Poisonous Holiday Plants:

Some popular and beautiful holiday plants can also be poisonous or toxic, especially to children and pets.  Holly berries can be poisonous. A child can eat 1-2 holly berries without harm, but 20 holly berries is a serious concern.  You don’t want to eat a beautiful, decorative poinsettia that is on your holiday dinner plate or placed by your fireplace. Worst case scenario, if you eat a few leaves of a poinsettia you will feel ill or vomit, but they’re not the absolute worst holiday plant to have around.  On the other hand, mistletoe contains phoradendron which can cause blurred vision, nausea, and even death. All parts of the mistletoe are poisonous, but the berries are most attractive to kids. If your child eats 1-2 berries of mistletoe, it probably won’t cause a problem, but if your pet eats a few leaves or berries it could be endangered.

Christmas Trees:

Make sure you are watering your Christmas tree daily, because dry trees can cause a very serious fire hazard. You should also make sure that they are on a stable platform at all times.

To remainInspect Electrical Decorations for Damage Before Use: 

Check holiday lights for fraying, bare spots, gaps in the insulation or excessive kinking in the wire. Cracked or damaged sockets can also cause a serious shock or start a fire. You don’t want to overload electrical outlets, and you should only plug one high-wattage appliance into each outlet at a time. Connecting more than three strands of lights may not only blow a fuse, but it can also cause a serious fire.

Automated Teller Machine (ATM):

If you absolutely have to stop at the ATM before a night out, try to choose one that is located inside a mall, police station or well-lighted location.  You should only withdraw the amount of cash that you will need. You can protect your PIN by shielding the ATM keyboard from anyone who is standing near you. Whatever you do, do not throw your ATM receipt away at the ATM location.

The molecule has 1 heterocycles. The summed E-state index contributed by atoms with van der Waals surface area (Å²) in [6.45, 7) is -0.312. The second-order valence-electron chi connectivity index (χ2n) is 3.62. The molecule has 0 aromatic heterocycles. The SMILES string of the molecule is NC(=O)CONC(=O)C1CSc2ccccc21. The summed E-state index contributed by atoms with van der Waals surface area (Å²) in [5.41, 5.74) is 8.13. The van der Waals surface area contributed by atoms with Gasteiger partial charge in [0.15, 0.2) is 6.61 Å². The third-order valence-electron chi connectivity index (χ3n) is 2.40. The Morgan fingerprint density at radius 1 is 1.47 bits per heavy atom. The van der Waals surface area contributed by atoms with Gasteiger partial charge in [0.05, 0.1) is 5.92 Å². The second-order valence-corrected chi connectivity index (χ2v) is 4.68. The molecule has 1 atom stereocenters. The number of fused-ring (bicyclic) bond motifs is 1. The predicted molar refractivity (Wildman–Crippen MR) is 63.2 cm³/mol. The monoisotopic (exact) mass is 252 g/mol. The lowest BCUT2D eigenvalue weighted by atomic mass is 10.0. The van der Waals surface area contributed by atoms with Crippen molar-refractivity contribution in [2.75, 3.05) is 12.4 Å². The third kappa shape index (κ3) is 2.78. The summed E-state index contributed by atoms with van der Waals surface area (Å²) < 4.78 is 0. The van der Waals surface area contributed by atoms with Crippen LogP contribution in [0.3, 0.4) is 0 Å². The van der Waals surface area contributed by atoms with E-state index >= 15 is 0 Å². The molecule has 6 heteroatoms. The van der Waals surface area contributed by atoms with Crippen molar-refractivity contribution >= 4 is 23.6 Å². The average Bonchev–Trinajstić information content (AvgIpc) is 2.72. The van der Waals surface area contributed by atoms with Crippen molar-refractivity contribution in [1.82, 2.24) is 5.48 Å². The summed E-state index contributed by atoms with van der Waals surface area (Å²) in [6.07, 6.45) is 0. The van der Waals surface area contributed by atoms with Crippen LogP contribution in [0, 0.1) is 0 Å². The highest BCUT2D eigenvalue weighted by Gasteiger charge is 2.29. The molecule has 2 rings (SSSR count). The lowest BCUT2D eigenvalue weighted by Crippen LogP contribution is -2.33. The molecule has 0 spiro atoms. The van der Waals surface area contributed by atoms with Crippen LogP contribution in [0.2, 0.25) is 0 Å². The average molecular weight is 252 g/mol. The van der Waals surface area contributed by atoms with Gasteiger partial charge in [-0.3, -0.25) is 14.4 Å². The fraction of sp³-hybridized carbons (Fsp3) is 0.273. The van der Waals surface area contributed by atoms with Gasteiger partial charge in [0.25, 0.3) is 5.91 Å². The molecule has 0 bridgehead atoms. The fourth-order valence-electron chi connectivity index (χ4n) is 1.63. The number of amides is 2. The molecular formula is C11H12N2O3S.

Attending a Party:

If you’re invited to that special holiday party your friends or family have every year, make sure you have something to eat before consuming any alcoholic beverages. Eat things like high protein foods, which will stay in your stomach longer and slow the absorption of alcohol into your system. Only time will truly eliminate alcohol from your body, so know your safe limit and don’t drink and drive. To remain on the good list, be sure you designate a sober driver to give you a ride home, even if it’s on a sleigh.

Stay Warm:

‘Oh the weather outside is frightening… and those cold temperatures can cause serious health problems, especially in infants and older adults. To remain on the good list, be sure to dress warmly and wear lots of layers of loose-fitting, tightly woven clothing. Make sure you are checking on the kiddos, your elders and don’t forget about your furry friends as well.  Our pets sometimes seem to be the last thing we think about at this time of year, so be sure to make sure they are cozy and warm as well.

Manage Stress:

The holidays don’t need to take a toll on your health.  Be sure not to over-commit to too many parties and activities, and do your best not to over-spend.  Balancing your work, home and play is a tough task, but with the support of family and friends it is possible to have a relaxed attitude about the ‘most wonderful time of the year’ and possibly catch some zzzz’s at night as well.

‘Tis the season of ‘love’ and ‘craziness!’ Try to take lots of deep breaths and remember that none of us are perfect, but we can do our best to enjoy this holiday season as safely as possible. 

I know I definitely want to be on ‘Santa’s Good List,’ so I will be taking my own advice and using these tips as well.